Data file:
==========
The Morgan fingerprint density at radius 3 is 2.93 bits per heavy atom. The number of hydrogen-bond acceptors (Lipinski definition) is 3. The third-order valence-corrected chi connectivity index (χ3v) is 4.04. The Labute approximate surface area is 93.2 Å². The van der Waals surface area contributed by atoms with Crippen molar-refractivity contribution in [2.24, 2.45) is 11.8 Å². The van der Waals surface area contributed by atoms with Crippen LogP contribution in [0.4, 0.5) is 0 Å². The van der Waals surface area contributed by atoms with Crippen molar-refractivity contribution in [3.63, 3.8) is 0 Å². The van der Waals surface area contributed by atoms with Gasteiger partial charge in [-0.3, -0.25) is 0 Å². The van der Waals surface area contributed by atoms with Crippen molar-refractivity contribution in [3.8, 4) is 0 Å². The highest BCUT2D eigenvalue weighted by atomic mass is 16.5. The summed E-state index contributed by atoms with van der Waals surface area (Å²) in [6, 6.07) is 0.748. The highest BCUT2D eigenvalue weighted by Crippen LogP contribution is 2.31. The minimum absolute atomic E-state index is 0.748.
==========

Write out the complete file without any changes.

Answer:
The Morgan fingerprint density at radius 3 is 2.93 bits per heavy atom. The number of hydrogen-bond acceptors (Lipinski definition) is 3. The third-order valence-corrected chi connectivity index (χ3v) is 4.04. The Labute approximate surface area is 93.2 Å². The van der Waals surface area contributed by atoms with Crippen molar-refractivity contribution in [2.24, 2.45) is 11.8 Å². The van der Waals surface area contributed by atoms with Crippen LogP contribution in [0.4, 0.5) is 0 Å². The van der Waals surface area contributed by atoms with Crippen molar-refractivity contribution in [3.63, 3.8) is 0 Å². The van der Waals surface area contributed by atoms with Gasteiger partial charge in [-0.3, -0.25) is 0 Å². The van der Waals surface area contributed by atoms with Crippen molar-refractivity contribution in [3.8, 4) is 0 Å². The highest BCUT2D eigenvalue weighted by atomic mass is 16.5. The summed E-state index contributed by atoms with van der Waals surface area (Å²) in [6, 6.07) is 0.748. The highest BCUT2D eigenvalue weighted by Crippen LogP contribution is 2.31. The minimum absolute atomic E-state index is 0.748.